Fall to now and do it again, like the craftsman who learneth his skill.'"
Such then was Thiodolf, and ever was he the chosen leader of the Wolfings and often the War-duke of the whole Folk.
By his side stood the other chosen leader, whose name was Heriulf; a man well stricken in years, but very mighty and valiant; wise in war and well renowned; of few words save in battle, and therein a singer of songs, a laugher, a joyous man, a merry companion. He was a much bigger man than Thiodolf; and indeed so huge was his stature, that he seemed to be of the kindred of the Mountain Giants; and his bodily might went with his stature, so that no one man might deal with him body to body. His face was big; his cheek-bones high; his nose like an eagle's neb, his mouth wide, his chin square and big; his eyes light-grey and fierce under shaggy eyebrows: his hair white and long.
Such were his raiment and weapons, that he wore a coat of fence of dark iron scales sewn on to horse-hide, and a dark iron helm fashioned above his brow into the similitude of the Wolf's head with gaping jaws; and this he had wrought for himself with his own hands, for he was a good smith. A round buckler he bore and a huge twibill, which no man of the kindred could well wield save himself; and it was done both blade and shaft with knots and runes in gold; and he loved that twibill well, and called it the Wolf's Sister.
There then stood Heriulf, looking no less than one of the forefathers of the kindred come back again to the battle of the Wolfings.
He was well-beloved for his wondrous might, and he was no hard man, though so fell a warrior, and though of few words, as aforesaid, was a blithe companion to old and young. In numberless battles had he fought, and men deemed it a wonder that Odin had not taken to him a man so much after his own heart; and they said it was neighbourly done of the Father of the Slain to forbear his company so long, and showed how well he loved the Wolfing House.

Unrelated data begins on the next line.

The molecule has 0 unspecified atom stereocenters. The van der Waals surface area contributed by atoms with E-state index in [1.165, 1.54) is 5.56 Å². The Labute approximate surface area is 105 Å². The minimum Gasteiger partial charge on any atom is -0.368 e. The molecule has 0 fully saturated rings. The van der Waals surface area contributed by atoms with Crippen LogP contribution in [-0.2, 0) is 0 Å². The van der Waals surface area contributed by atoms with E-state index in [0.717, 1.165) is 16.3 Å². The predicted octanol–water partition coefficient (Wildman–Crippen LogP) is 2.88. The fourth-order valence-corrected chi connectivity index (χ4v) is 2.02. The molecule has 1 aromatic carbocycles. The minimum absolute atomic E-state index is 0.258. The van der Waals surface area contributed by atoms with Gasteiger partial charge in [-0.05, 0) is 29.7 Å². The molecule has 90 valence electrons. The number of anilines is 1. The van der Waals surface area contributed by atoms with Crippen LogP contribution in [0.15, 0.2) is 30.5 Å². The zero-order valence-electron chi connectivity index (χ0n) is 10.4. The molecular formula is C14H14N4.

For a good while yet came other bands of Markmen into the Thing-stead; but at last there was an end of their coming. Then the ring of men opened, and ten warriors of the Daylings made their way through it, and one of them, the oldest, bore in his hand the War-horn of the Daylings; for this kindred had charge of the Thing-stead, and of all appertaining to it. So while his nine fellows stood round about the Speech-Hill, the old warrior clomb up to the topmost of it, and blew a blast on the horn. Thereon they who were sitting rose up, and they who were talking each to each held their peace, and the whole ring drew nigher to the hill, so that there was a clear space behind them 'twixt them and the wood, and a space before them between them and the hill, wherein were those nine warriors, and the horses for the burnt-offering, and the altar of the Gods; and now were all well within ear-shot of a man speaking amidst the silence in a clear voice.
But there were gathered of the Markmen to that place some four thousand men, all chosen warriors and doughty men; and of the thralls and aliens dwelling with them they were leading two thousand. But not all of the freemen of the Upper-mark could be at the Thing; for needs must there be some guard to the passes of the wood toward the south and the hills of the herdsmen, whereas it was no wise impassable to a wisely led host: so five hundred men, what of freemen, what of thralls, abode there to guard the wild-wood; and these looked to have some helping from the hill-men.
Now came an ancient warrior into the space between the men and the wild- wood holding in his hand a kindled torch; and first he faced due south by the sun, then, turning, he slowly paced the whole circle going from east to west, and so on till he had reached the place he started from: then he dashed the torch to the ground and quenched the fire, and so went his ways to his own company again.
Then the old Dayling warrior on the mound-top drew his sword, and waved it flashing in the sun toward the four quarters of the heavens; and thereafter blew again a blast on the War-horn. Then fell utter silence on the whole assembly, and the wood was still around them, save here and there the stamping of a war-horse or the sound of his tugging at the woodland grass; for there was little resort of birds to the depths of the thicket, and the summer morning was windless.